Nigeria’s literary setting

    Abubakar is part of the new generation of young Nigerian novelists that are gaining prominence internationally. His success is a sign that the flourishing literary scene is promoting boundary-pushing and groundbreaking fiction.

    For a while now, Nigeria has been a literary hub and home to some prominent writers such as Helon Habile, Lola Shoneyin, and Wole Soyinka. A few years ago, African writers who gained success abroad weren’t read widely in their own country. However, now, many Nigerian young authors are successfully building an audience at home too, and the appetite for contemporary issues and fiction is gradually increasing.

    As writers experiment and explore different genres and topics like polygamy, the rise of Boko Haram, and violence against women, the country is producing stylistically and thematically diverse fiction.

    The reason behind the success

    Cassava Republic, Abubakar’s publisher, has been majorly responsible for the literary renaissance of Nigeria and is working exhaustively to release books in America after it expanded to Britain in the previous year.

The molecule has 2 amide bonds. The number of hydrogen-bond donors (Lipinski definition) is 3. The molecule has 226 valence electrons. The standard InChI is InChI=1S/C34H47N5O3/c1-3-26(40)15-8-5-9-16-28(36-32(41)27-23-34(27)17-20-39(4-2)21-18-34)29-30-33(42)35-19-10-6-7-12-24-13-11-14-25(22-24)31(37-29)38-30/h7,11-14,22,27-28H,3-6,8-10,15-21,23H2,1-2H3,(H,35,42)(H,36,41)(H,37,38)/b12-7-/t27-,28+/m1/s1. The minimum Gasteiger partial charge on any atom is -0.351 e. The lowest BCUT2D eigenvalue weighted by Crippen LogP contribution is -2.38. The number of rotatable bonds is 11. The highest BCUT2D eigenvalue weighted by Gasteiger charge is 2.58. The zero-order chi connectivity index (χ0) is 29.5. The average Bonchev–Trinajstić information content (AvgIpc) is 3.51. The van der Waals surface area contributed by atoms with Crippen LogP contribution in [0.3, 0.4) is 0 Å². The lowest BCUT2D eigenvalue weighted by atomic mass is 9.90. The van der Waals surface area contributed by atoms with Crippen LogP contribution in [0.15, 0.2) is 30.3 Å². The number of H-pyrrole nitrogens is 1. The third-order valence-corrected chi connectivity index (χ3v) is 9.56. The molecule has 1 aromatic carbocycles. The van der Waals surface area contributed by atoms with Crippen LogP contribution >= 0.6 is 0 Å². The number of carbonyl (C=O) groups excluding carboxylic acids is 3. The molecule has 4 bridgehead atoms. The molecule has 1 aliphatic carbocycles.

However, instead of selling publishing rights to the publishing house of America, Cassava Republic distributes the books to American booksellers via a Minnesota based bookseller called Consortium.

    While the expansion doesn’t really have a commercial impact, it does have cultural importance. The global aspirations of the company symbolise a crucial landmark for African literature. Till now, the majority of the African literature present in the West had been filtered by American and European editors and publishers who choose work based on the educational and historical importance.

    Now, however, an African publisher is picking out the books that the world should see. Consequently, readers in the West can now choose from various titles which include children’s books, crime, contemporary African romance, and fantasy.

    Co-founder of Cassava Republic, Ms. Bakare-Yusuf, aims to publish those Nigerian writers that gain fame in the West but aren’t read at home. She started off by getting the publication rights for those novels that had been already published abroad and then distributed them in Nigeria. Later, she looked for original work and published exciting novels.